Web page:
Midwest Weekly Highlights - February 22-28, 2009
This week started much like the previous week, with a large high pressure system settling in over the Midwest. Temperatures the last week of February were below normal across the region, ranging from 3°F to 6°F below normal in the southern two-thirds of the region to 10°F to 16°F below normal across the northern third (Figure 1). The largest departures were found over the northwestern half of Minnesota.
Precipitation was generally heavy across the northern half of the Midwest, and in the Ohio Valley. Precipitation for the week was 200 to 400 percent of normal from northwestern Iowa/southwestern Minnesota eastward through lower Michigan (Figure 2). Most of the precipitation on the northern third of the Midwest fell as snow, and snowfall for the week was generally two to three times normal (Figure 3). At the end of the week the deepest snow cover existed across the northern half of Minnesota eastward into northern lower Michigan. Snow depths generally ranged from 10 to 20 inches, but were as much as 36 to 52 inches over the eastern Michigan U. P. (Figure 4).
The heavy precipitation this week was welcome across central and northern Wisconsin, which is still experiencing Moderate to Severe drought as depicted on the February 24 U.S. Drought Monitor (Figure 5). Precipitation for Wisconsin for the winter season (December-February) was near to three inches above normal in the southeastern half of the state, to normal to one inch below in the northwestern half (Figure 6).
Up to six inches of snow fell in eastern Kentucky February 22 on the heels of the storm the came through the region on February 21. That was followed by a large area of high pressure which brought fair but cold weather to the Midwest. The quiet weather did not last long. By February 25 the axis of high pressure extended along the east coast and the Midwest was being squeezed between a cold from approaching from the north and low pressure developing over Texas (Figure 7). Strong southerly winds brought warmer air and Gulf moisture into the Midwest ahead of these systems, with temperatures climbing into the 60s as far north as Illinois. Showers and heavy thunderstorms developed in the warm moist air, and Severe thunderstorm watches were issued in anticipation of heavy storms. The heaviest storms concentrated in a band from northern Illinois into central lower Michigan (Figure 8). Rainfall in this band ranged from 1.50 to more than 2.50 inches, with isolated amounts to 3.00 inches (Figure 9). Severe storms were reported most in Iowa, Missouri, and Kentucky on February 26. North of the frontal boundary, freezing rain fell on southern Wisconsin, causing numerous travel problems. Further north from central Minnesota across northern Wisconsin to lower Michigan 6 to 10 inches of snow piled up (Figure 10).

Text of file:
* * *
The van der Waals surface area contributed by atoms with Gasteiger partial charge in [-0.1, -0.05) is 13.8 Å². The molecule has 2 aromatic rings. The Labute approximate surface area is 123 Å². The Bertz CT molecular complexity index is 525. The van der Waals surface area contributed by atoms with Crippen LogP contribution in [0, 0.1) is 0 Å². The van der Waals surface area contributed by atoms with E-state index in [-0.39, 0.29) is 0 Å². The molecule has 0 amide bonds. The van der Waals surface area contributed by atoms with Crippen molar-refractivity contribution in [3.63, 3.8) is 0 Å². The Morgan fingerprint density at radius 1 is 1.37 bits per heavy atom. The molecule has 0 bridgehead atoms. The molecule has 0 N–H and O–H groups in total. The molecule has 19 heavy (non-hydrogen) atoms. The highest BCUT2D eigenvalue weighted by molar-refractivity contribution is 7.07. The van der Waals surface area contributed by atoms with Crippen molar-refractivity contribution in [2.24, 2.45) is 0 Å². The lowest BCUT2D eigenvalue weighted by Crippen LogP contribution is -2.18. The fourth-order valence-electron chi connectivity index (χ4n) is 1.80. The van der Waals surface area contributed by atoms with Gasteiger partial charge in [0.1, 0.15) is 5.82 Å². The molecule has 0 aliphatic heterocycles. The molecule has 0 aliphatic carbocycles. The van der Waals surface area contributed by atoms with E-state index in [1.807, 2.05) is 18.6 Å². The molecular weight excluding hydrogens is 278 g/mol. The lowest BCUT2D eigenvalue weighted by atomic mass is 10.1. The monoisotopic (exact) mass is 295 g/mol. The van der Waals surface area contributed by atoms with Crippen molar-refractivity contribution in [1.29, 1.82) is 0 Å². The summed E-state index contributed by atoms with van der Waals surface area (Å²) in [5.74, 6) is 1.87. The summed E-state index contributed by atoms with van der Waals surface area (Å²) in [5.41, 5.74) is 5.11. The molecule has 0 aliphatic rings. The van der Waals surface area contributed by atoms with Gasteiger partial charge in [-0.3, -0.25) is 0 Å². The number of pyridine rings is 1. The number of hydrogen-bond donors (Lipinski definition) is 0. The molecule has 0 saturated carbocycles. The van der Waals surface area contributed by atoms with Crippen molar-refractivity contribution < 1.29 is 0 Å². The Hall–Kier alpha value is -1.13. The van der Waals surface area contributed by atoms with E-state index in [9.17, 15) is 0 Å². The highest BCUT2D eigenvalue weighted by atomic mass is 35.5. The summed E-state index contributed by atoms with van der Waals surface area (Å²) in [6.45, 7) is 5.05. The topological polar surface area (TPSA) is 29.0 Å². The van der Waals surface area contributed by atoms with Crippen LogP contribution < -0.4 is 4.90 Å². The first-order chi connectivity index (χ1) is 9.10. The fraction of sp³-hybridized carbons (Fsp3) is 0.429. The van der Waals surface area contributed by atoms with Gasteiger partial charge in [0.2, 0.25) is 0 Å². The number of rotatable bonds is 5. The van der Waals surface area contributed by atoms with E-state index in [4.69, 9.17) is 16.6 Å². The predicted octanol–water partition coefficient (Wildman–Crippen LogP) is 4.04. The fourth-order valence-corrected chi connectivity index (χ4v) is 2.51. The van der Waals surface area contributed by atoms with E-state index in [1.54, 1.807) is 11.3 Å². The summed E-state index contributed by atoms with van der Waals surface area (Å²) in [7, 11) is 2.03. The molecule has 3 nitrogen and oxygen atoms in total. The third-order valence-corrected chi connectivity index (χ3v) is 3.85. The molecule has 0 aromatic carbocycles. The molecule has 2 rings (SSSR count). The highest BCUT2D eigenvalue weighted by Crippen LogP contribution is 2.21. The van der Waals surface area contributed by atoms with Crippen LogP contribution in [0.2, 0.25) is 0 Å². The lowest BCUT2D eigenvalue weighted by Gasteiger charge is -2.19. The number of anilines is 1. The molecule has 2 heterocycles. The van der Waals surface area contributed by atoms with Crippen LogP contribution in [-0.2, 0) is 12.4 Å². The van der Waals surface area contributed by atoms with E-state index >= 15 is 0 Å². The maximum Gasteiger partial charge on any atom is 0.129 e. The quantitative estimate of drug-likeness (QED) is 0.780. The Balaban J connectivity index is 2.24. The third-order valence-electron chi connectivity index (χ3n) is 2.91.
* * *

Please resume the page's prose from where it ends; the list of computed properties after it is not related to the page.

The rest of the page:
Blustery, sharply colder weather followed this system as it moved into the eastern Great Lakes (Figure 11). Light lake-effect snow continued eastern Wisconsin and northeastern Illinois, with occasional flurries further south. After a brief taste of spring-like weather, most of the region was experiencing temperatures 10°F to 25°F below normal (Figure 12). Temperatures dropped well below 0°F from Minnesota to Michigan, with record lows of -20°F to -28°F from northern Wisconsin across northern Michigan.
Snow Swipes Western Missouri
An inverted trough of low pressure extending northwest from another wave along the cold front brought heavy snow to the southwestern half of Missouri late on February 27 and through February 28 (Figure 13). Snowfall generally ranged from 3 to 6 inches, with as much as 7 to 9 inches of snow accumulating in the central Ozarks (Figure 14).
The heavy precipitation and snow melt contributed to rising water levels on some rivers in the northern Midwest at the end of the month. Minor flooding was reported on the Illinois River and on the Kankakee river in northern Indiana. Minor flooding was also reported on a few small streams in northwestern Ohio.